Is your mind playing tricks with your weight loss goal?

 
By • Published: March 9th, 2010
Category: Health in a Heartbeat
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Did you start losing fat and excess weight as part of your New Year’s resolution only to see that trend reversing as the months roll along?

You have lots of company. Studies show few people are able to maintain their initial weight loss over an extended period. And some end up weighing even more than before they started trying to lose weight.

Some people try to control their weight by chronically dieting and restricting the amount they eat. They have been dubbed “restrained eaters” by certain researchers. But these folks generally aren’t successful at controlling their weight, and their periods of restraint from food are punctuated by frequent lapses, and even overeating.

A new study looks into why restrained eaters have trouble with weight control… is it because they see palatable food in a more favorable light than do other eaters?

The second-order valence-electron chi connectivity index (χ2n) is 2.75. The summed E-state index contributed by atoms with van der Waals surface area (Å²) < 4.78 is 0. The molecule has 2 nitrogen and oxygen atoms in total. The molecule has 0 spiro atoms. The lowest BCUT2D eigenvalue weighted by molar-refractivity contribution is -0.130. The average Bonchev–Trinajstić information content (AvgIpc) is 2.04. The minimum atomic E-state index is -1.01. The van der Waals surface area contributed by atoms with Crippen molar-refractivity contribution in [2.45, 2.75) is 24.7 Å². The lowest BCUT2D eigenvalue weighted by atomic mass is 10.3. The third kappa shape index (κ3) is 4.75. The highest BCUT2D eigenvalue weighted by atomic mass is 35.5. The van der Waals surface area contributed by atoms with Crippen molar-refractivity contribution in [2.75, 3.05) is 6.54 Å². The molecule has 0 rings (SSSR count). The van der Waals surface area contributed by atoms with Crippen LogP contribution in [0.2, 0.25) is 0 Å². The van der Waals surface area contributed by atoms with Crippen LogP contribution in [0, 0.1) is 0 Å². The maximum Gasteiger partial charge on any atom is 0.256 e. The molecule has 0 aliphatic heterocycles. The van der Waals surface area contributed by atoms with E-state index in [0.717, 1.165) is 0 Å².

Or is it something else?

It turned out that people who were not chronic dieters viewed palatable foods more favorably than they did neutral or unpalatable foods, while restrained eaters did not show that difference. In fact, restrained eaters had a stronger sense of the negative aspects of palatable food.

So it might not be just the positive evaluation of food at play here, the researchers conclude. Maybe it is that palatable foods trigger hedonic thoughts in restrained eaters, priming them to eat rather than to diet.

Either way, remember moderation as you aim for your weight goals, and don’t forget that physical activity is an important part of maintaining good health and a healthy weight.